A question for the productivity commission?

Michael Luscombe was interviewed by a trio of our top business journos this week for Business Spectator. However, what transpired was a wide ranging and interesting report.

While store expansion and the 50 new large format home renovation/hardware stores was the lead take out, there was a lot of interesting background on Woolworths’ longstanding – and Michael’s current – links to Wal-Mart, as well as views on the competitive retailing environment in Australia across much more than just grocery.

I read particularly closely on the comments about increased staffing levels in Coles, and the number of flexible full- and part-time roles the 50 new large format home renovation/hardware stores will employ.

The 50-store roll out, with a further 100 planned, is hugely noteworthy in Australia not only for us as shoppers but for us as employees. Whether they are directly employed in the new stores; logistics and head office structure that support them; the supplier base, from products to advertising and merchandising services; the local businesses that will build, fixture, paint and keep them clean, it’s all part of the circle of life.

Mrs Moore and I are blessed with two young adults, one girl, one boy. One has just entered the workforce post uni, working in a company that supplies signage to retail stores. The other is studying advertising at uni. Mrs Moore and I love them dearly, but I love them more when they and their friends are in full-time gainful employment and out of our house for 38, but preferably 50, hours a week! Hold that thought.

Last week I’d been asked for my opinion on the continuing roll out of Patrick Noon’s Costco in Australia and found myself quite explicitly expressing frustration with our planning laws. It’s taken Aldi 10 years to build a network of 200 stores, and they do not struggle to access capital, they only struggle with finding sites for new stores, and then gaining DA approval for their development.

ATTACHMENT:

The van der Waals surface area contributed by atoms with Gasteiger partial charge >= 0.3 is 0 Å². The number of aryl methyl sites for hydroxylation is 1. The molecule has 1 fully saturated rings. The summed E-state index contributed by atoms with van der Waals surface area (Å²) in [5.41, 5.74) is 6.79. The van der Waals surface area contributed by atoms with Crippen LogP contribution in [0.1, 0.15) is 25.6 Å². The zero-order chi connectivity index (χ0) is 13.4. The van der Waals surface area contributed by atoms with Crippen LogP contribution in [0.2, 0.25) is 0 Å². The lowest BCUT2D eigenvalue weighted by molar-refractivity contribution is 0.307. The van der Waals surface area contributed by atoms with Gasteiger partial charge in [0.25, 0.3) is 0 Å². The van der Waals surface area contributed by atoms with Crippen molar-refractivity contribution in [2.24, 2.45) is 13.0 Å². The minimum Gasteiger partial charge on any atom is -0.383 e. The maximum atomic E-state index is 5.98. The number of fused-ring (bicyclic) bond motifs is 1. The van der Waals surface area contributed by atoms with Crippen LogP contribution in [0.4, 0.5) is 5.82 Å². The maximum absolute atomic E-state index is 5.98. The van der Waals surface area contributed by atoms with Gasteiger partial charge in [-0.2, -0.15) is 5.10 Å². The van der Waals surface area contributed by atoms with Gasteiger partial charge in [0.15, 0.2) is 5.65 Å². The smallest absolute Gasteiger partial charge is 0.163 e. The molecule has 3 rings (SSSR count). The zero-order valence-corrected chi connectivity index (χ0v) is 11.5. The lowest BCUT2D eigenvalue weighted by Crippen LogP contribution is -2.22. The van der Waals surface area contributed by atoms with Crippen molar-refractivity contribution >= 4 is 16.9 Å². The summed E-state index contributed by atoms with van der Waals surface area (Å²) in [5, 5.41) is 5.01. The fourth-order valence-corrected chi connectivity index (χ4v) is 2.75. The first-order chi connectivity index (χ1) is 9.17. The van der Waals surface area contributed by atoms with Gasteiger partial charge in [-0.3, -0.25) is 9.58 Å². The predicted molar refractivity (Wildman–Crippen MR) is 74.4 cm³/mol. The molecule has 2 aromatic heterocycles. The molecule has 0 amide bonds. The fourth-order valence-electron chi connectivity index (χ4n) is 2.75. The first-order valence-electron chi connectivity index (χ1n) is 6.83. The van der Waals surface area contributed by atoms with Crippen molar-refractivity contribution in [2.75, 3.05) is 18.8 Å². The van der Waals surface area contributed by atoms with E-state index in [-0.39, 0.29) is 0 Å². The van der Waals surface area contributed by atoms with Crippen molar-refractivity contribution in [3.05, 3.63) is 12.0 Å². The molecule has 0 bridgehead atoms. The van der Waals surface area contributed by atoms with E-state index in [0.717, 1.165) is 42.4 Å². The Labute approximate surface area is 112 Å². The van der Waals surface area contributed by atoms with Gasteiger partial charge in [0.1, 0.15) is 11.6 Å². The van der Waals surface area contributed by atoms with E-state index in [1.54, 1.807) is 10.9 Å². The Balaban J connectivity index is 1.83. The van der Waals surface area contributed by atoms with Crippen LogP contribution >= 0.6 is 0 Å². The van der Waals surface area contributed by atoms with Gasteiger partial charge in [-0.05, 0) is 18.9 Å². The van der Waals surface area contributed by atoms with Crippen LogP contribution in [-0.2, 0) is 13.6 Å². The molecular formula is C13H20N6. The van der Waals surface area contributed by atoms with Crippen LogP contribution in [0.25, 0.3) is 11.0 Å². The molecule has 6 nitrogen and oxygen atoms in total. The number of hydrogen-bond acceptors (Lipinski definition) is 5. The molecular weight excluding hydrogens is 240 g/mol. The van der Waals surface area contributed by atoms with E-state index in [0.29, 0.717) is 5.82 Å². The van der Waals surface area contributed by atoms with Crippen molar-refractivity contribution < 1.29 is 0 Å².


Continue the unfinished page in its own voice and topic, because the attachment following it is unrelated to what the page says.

On that journey they’ve created thousands of new jobs directly and indirectly, though I don’t how many. Costco could probably move quicker, but access to stores is a problem. The new Woolworths/Lowes joint venture will develop 50 new sites, with a five-year plan to secure 150 sites. Add up the total number of jobs these will create in the build and operate stages and they are significant.

So my frustration is this.

We do have a need for more retail formats with more stores in Australia, and that need isn’t going to go away. The Moores arrived in this, the newly promised land, in 1997 and almost two million people have followed us in. Well not us personally, but you get the point.

We do need new corporate stores because their increased scale, increased innovation and increased competition lowers prices of goods for us as shoppers. Their economic output creates employment from 15-year-olds in their first jobs, to 20-somethings starting their careers working 38, though preferably 50 hours, a week. And that allows the 40 and 50-something’s to enjoy the new found peace in our homes that this brings.

So why is the whole process so slow, so expensive, so confrontational and so mired in secrecy? An agenda item perhaps for Gary Banks’ next meeting as Chair of the Productivity Commission?

In his role as CEO of CROSSMARK, Kevin Moore looks at the world of retailing from grocery to pharmacy, bottle shops to car dealers, corner store to department stores. In this insightful blog, Kevin covers retail news, ideas, companies and emerging opportunities in Australia, NZ, the US and Europe. His international career in sales and marketing has seen him responsible for business in over 40 countries, which has earned him grey hair and a wealth of expertise in international retailers and brands. CROSSMARK Asia Pacific is Australasia’s largest provider of retail marketing services, consulting to and servicing some of Australasia’s biggest retailers and manufacturers.


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